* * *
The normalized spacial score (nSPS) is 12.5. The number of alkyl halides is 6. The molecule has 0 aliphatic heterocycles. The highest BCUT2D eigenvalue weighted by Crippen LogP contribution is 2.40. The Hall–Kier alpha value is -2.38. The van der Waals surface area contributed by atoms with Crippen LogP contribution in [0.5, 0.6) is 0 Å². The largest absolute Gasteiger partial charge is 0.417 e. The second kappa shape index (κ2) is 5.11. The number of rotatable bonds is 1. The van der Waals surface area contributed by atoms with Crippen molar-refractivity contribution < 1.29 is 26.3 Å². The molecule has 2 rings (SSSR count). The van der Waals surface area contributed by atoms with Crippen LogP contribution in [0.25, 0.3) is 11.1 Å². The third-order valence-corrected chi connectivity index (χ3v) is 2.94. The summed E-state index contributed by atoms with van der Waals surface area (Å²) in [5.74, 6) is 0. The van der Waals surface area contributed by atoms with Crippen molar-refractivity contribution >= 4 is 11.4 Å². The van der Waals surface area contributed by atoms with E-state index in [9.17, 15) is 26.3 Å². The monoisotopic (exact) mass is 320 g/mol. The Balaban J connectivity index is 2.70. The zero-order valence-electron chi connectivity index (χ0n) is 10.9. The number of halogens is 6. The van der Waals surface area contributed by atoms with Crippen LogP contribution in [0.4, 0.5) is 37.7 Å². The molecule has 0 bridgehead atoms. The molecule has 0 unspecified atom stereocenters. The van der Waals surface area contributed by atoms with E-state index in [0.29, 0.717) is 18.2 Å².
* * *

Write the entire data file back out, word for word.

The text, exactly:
The normalized spacial score (nSPS) is 12.5. The number of alkyl halides is 6. The molecule has 0 aliphatic heterocycles. The highest BCUT2D eigenvalue weighted by Crippen LogP contribution is 2.40. The Hall–Kier alpha value is -2.38. The van der Waals surface area contributed by atoms with Crippen LogP contribution in [0.5, 0.6) is 0 Å². The largest absolute Gasteiger partial charge is 0.417 e. The second kappa shape index (κ2) is 5.11. The number of rotatable bonds is 1. The van der Waals surface area contributed by atoms with Crippen molar-refractivity contribution < 1.29 is 26.3 Å². The molecule has 2 rings (SSSR count). The van der Waals surface area contributed by atoms with Crippen LogP contribution in [0.25, 0.3) is 11.1 Å². The third-order valence-corrected chi connectivity index (χ3v) is 2.94. The summed E-state index contributed by atoms with van der Waals surface area (Å²) in [5.74, 6) is 0. The van der Waals surface area contributed by atoms with Crippen molar-refractivity contribution >= 4 is 11.4 Å². The van der Waals surface area contributed by atoms with E-state index in [9.17, 15) is 26.3 Å². The monoisotopic (exact) mass is 320 g/mol. The Balaban J connectivity index is 2.70. The zero-order valence-electron chi connectivity index (χ0n) is 10.9. The number of halogens is 6. The van der Waals surface area contributed by atoms with Crippen LogP contribution in [0.4, 0.5) is 37.7 Å². The molecule has 0 bridgehead atoms. The molecule has 0 unspecified atom stereocenters. The van der Waals surface area contributed by atoms with E-state index in [0.29, 0.717) is 18.2 Å².